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From her perch Gruadh watches Thorfin’s long ships hide themselves along the shoreline. Gruadh then watches Macbeth’s merchant vessel... (full context)
Chapter 30 
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Eight years have passed. Gruadh wakes from the dreams of a citadel, inside of which is Macbeth. Out of the... (full context)
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Waking up, Gruadh wanders the halls of Elgin. She has been spending her days considering her story, but... (full context)
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Gruadh finds Drostan and a messenger from Malcolm mac Duncan in the great hall. Malcolm has... (full context)
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Gruadh thinks back over the past eight years and recounts the death of her husband, Macbeth,... (full context)
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...mac Duncan declared he was King of Scots, although the priests did not agree, and Gruadh, the crowner, would not crown him. After Macbeth’s defeat he returned to Elgin, where Gruadh... (full context)
Chapter 31
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Gruadh knows that although Macbeth reigned for seventeen years of relative peace and prosperity, he will... (full context)
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Gruadh reflects on how, given more time, Macbeth would have worked to blend Celtic traditions with... (full context)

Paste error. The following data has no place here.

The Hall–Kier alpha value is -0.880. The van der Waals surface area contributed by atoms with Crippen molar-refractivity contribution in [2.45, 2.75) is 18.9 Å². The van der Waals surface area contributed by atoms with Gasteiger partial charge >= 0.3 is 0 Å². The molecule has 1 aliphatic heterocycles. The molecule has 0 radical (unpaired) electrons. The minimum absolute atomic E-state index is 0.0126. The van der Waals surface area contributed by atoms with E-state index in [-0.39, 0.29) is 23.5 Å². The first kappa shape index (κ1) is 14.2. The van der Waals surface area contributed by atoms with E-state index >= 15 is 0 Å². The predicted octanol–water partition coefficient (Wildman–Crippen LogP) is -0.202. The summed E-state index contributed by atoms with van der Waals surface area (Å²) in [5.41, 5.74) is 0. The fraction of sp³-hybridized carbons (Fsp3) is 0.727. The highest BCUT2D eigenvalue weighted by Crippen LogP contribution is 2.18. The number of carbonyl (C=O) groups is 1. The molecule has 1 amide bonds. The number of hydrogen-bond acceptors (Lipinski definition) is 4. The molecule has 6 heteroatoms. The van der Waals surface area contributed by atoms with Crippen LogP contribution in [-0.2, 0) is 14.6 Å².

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Gruadh recalls that in 1054 Lulach married Thorfin’s daughter, Ingebjorg, uniting Moray and Orkney. That spring,... (full context)
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Gruadh, her daughter-in-law, and her grandchildren escaped to Banchorrie. They waited all night and in the... (full context)
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Macbeth explained to Gruadh that if he died before Lulach was made king, Gruadh and all her heirs would... (full context)
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Gruadh remembers feeling dread decades ago when she saw three ravens sitting on a stone. She... (full context)
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Gruadh also acknowledges that she almost singlehandedly saved the lives of Malcolm mac Duncan and Donald... (full context)
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Macbeth made sure Gruadh understood that he wants to die in Scone as “rightful king of Scots,” not up... (full context)
Epilogue
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In 1058, Gruadh is excited to greet Lulach, who has just arrived at Elgin. She is happy to... (full context)
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The family gathers inside. Gruadh is acting regent of Moray for young Nechtan, and he jokingly asks her “how his... (full context)
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Ruari and Lulach tell Gruadh that Macbeth has finally been buried at Iona, as he always wanted to be. (full context)
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Lulach plans to launch an attack on Malcolm mac Duncan’s forces, and wants to move Gruadh to a safer fortress. She refuses, instead she will go live in solitude in a... (full context)